One more text to appear in MNTA 2 relates to erotapokriseis literature, but this one is not a Johannine apocalypse. It is the unpublished Martyrdom of Zechariah, translated by Sarah Veale and I from two Greek manuscripts. It is extant also in 18 Slavonic manuscripts. The text compiles traditions about Zechariah’s death and episodes from the life of John the Baptist. Some of this material appears also in an exchange between Gregory of Nazianzus and Basil the Great known as Quaestiones ac responsiones. One question addresses how long the Holy Family spent in Egypt, with the answer given as 12 months. Another addresses where Jesus lived while there, with the answer given as “the house of Alphaeus,” and a partial exchange refers to the murder of Zechariah by Herod. All of this information appears in the early chapters of Mart. Zach. Another erotapokriseistext extant in Slavonic under the title “Narrative from the unknown, true books of Genesis” includes a question about the baptisms of Zechariah and John; the response, corresponding to the narrative in Mart. Zech. 5–6, is given as:

Slavonic Apocrypha Ivrejected Scriptures Online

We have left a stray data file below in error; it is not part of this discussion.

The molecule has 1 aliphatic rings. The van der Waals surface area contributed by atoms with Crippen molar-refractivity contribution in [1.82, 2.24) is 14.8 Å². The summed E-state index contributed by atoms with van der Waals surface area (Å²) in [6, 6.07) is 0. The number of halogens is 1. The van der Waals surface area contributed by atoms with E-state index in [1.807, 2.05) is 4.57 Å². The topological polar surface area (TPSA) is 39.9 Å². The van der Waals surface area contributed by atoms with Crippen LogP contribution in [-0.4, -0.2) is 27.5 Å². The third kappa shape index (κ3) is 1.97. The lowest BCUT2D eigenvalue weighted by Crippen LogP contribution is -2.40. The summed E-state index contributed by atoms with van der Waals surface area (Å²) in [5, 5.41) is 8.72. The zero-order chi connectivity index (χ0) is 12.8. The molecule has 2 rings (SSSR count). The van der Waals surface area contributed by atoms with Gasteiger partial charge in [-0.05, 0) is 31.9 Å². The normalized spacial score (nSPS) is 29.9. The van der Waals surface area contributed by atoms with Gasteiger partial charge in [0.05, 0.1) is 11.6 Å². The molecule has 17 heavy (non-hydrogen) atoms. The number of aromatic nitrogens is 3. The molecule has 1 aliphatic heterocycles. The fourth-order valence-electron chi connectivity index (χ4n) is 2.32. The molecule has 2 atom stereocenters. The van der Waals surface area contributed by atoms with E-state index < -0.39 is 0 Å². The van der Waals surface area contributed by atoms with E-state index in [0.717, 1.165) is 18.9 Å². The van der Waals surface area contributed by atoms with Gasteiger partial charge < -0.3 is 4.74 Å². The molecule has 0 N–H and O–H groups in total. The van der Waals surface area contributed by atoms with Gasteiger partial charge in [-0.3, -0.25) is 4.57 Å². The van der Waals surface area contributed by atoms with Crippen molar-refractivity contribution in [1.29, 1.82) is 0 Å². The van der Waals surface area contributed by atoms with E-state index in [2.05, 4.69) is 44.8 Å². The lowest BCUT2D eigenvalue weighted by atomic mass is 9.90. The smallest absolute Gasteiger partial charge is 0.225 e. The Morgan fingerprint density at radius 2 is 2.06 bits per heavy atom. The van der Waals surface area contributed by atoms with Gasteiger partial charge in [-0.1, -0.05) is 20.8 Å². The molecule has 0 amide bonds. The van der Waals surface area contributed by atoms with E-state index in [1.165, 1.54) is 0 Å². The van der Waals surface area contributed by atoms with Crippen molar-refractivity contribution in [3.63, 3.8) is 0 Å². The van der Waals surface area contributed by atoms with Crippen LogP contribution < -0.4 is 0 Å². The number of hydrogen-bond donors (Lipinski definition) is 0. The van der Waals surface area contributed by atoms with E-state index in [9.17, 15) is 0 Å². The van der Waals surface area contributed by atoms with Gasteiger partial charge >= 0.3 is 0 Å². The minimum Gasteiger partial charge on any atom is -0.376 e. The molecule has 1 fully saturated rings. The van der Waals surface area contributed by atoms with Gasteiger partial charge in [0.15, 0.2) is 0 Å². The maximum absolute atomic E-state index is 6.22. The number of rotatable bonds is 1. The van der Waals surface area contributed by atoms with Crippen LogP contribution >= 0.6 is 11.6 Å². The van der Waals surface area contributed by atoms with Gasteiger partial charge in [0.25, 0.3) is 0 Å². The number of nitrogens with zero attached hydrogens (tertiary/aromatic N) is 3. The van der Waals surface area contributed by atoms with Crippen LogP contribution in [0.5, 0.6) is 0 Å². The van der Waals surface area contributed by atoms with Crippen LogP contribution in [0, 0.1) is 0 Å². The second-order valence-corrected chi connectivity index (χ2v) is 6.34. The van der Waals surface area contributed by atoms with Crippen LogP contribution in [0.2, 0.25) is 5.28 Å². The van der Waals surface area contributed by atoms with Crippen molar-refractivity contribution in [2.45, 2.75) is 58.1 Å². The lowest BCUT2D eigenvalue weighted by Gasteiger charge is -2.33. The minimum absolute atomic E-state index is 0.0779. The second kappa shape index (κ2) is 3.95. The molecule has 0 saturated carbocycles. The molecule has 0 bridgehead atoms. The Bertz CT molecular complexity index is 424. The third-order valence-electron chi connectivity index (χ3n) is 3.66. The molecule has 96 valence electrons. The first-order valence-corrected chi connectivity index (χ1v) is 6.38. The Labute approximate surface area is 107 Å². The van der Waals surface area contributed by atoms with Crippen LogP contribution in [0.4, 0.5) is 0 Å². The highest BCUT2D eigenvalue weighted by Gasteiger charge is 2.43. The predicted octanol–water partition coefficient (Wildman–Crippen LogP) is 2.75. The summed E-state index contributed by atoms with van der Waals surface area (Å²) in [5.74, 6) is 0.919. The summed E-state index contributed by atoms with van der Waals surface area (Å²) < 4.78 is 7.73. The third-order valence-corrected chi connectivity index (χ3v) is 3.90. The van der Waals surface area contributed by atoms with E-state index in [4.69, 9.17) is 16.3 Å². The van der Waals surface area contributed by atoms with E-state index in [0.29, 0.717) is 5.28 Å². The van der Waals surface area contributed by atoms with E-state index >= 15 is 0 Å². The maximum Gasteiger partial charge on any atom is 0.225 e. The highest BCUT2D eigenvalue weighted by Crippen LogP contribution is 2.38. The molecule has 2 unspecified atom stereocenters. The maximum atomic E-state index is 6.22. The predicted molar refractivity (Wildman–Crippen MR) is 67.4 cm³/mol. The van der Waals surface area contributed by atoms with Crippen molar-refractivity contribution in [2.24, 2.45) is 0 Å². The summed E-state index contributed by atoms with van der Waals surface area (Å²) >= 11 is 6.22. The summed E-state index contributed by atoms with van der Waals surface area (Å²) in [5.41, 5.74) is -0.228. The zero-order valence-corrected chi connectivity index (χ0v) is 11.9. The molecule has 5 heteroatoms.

The Lord baptized the two after he came out of Egypt with the four angels. After Zechariah had been killed in the temple, he baptized the two there, after he raised Zechariah from the dead. But he brought John out of the mountain, and again sent him into the mountain. Zechariah, however, fell asleep again and was buried under the altar. The Lord himself went to Egypt. But all this happened in one night.

Two other Slavonic manuscripts have the same question and answer but in these manuscripts the question is posed by Gregory of Nazianzus, suggesting that it has some association with the Greek Quaestiones ac responsiones.

Opinions vary as to the direction of dependency of the erotapokriseis texts and their related apocrypha. Vianès reserves judgment about which of the two texts he examines, 1 Apocr. Apoc. John and Quaest. ad Ant., is primary, or whether they depend on a third, unknown source, whereas Tóth concludes that 1 Apocr. Apoc. John is a transformation of Quaest. ad Ant. As for Mart. Zech., it appears to me far more likely that the questions addressed to Gregory are based on Mart. Zech. than the reverse. Regardless of the answers on dependency, the relationship of apocrypha and erotapokriseis texts begs for further exploration. In cases were the apocryphal texts are primary, the examples show that Byzantine writers were willing to draw upon apocrypha as sources for questions about the afterlife, the liturgy, and the lives of saints; where erotapokriseis texts are primary, we see the transformation or adaptation of one type of literature into apocrypha, presumably because doing so would give it a wider hearing or appeal. As Tóth writes, “The close dependence of the Apocalypse to the Quaestiones seems to indicate a certain permeability between the two literary forms. The dry and impersonal series of questions and answers could easily be turned into a more lively dialogue form resulting in a, so-to-say, ‘apocryphised’ version of the erotapokriseis” (p. 84).